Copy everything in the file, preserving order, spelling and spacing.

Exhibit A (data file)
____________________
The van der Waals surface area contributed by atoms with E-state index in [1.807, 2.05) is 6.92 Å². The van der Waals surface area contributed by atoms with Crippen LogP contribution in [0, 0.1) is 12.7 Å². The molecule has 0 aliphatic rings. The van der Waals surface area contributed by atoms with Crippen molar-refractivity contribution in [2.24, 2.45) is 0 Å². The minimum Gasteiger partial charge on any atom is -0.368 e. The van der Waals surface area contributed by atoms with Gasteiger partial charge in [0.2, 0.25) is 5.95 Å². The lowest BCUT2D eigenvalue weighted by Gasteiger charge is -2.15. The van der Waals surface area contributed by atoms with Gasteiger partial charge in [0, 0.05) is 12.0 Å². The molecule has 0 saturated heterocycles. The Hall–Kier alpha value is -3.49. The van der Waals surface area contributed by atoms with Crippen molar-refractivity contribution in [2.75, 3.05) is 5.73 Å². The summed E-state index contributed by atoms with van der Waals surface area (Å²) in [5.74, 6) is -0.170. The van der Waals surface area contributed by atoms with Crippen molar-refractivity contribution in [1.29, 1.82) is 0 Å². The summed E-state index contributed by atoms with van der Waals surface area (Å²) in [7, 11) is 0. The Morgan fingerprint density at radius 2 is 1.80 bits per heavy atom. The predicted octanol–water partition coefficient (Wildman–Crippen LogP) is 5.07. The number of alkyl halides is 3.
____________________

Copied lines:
The van der Waals surface area contributed by atoms with E-state index in [1.807, 2.05) is 6.92 Å². The van der Waals surface area contributed by atoms with Crippen LogP contribution in [0, 0.1) is 12.7 Å². The molecule has 0 aliphatic rings. The van der Waals surface area contributed by atoms with Crippen molar-refractivity contribution in [2.24, 2.45) is 0 Å². The minimum Gasteiger partial charge on any atom is -0.368 e. The van der Waals surface area contributed by atoms with Gasteiger partial charge in [0.2, 0.25) is 5.95 Å². The lowest BCUT2D eigenvalue weighted by Gasteiger charge is -2.15. The van der Waals surface area contributed by atoms with Gasteiger partial charge in [0, 0.05) is 12.0 Å². The molecule has 0 saturated heterocycles. The Hall–Kier alpha value is -3.49. The van der Waals surface area contributed by atoms with Crippen molar-refractivity contribution in [2.75, 3.05) is 5.73 Å². The summed E-state index contributed by atoms with van der Waals surface area (Å²) in [5.74, 6) is -0.170. The van der Waals surface area contributed by atoms with Crippen molar-refractivity contribution in [1.29, 1.82) is 0 Å². The summed E-state index contributed by atoms with van der Waals surface area (Å²) in [7, 11) is 0. The Morgan fingerprint density at radius 2 is 1.80 bits per heavy atom. The predicted octanol–water partition coefficient (Wildman–Crippen LogP) is 5.07. The number of alkyl halides is 3.